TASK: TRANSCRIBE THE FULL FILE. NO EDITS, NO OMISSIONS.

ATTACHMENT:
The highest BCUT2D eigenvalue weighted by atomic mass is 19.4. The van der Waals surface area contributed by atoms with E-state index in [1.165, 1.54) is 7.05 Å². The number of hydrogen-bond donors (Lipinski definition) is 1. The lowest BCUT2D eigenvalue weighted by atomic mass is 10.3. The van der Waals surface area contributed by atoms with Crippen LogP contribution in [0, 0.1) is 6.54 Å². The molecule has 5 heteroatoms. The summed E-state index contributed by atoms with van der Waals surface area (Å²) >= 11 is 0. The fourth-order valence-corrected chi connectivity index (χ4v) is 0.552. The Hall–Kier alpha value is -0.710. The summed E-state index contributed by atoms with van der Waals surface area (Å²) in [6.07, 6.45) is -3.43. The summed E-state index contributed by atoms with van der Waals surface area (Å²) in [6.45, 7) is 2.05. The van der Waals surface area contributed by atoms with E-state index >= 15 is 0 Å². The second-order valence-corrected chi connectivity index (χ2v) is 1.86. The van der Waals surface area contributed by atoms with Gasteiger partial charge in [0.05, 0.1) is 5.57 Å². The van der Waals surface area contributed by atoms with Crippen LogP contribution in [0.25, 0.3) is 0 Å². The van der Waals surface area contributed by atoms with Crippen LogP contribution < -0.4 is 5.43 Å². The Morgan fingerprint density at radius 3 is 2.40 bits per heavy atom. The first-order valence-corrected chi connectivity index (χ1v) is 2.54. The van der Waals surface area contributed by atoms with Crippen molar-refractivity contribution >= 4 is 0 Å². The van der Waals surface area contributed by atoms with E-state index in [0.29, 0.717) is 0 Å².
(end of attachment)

The highest BCUT2D eigenvalue weighted by atomic mass is 19.4. The van der Waals surface area contributed by atoms with E-state index in [1.165, 1.54) is 7.05 Å². The number of hydrogen-bond donors (Lipinski definition) is 1. The lowest BCUT2D eigenvalue weighted by atomic mass is 10.3. The van der Waals surface area contributed by atoms with Crippen LogP contribution in [0, 0.1) is 6.54 Å². The molecule has 5 heteroatoms. The summed E-state index contributed by atoms with van der Waals surface area (Å²) >= 11 is 0. The fourth-order valence-corrected chi connectivity index (χ4v) is 0.552. The Hall–Kier alpha value is -0.710. The summed E-state index contributed by atoms with van der Waals surface area (Å²) in [6.07, 6.45) is -3.43. The summed E-state index contributed by atoms with van der Waals surface area (Å²) in [6.45, 7) is 2.05. The van der Waals surface area contributed by atoms with E-state index >= 15 is 0 Å². The second-order valence-corrected chi connectivity index (χ2v) is 1.86. The van der Waals surface area contributed by atoms with Gasteiger partial charge in [0.05, 0.1) is 5.57 Å². The van der Waals surface area contributed by atoms with Crippen LogP contribution in [0.25, 0.3) is 0 Å². The van der Waals surface area contributed by atoms with Crippen LogP contribution < -0.4 is 5.43 Å². The Morgan fingerprint density at radius 3 is 2.40 bits per heavy atom. The first-order valence-corrected chi connectivity index (χ1v) is 2.54. The van der Waals surface area contributed by atoms with Crippen molar-refractivity contribution >= 4 is 0 Å². The van der Waals surface area contributed by atoms with E-state index in [0.29, 0.717) is 0 Å².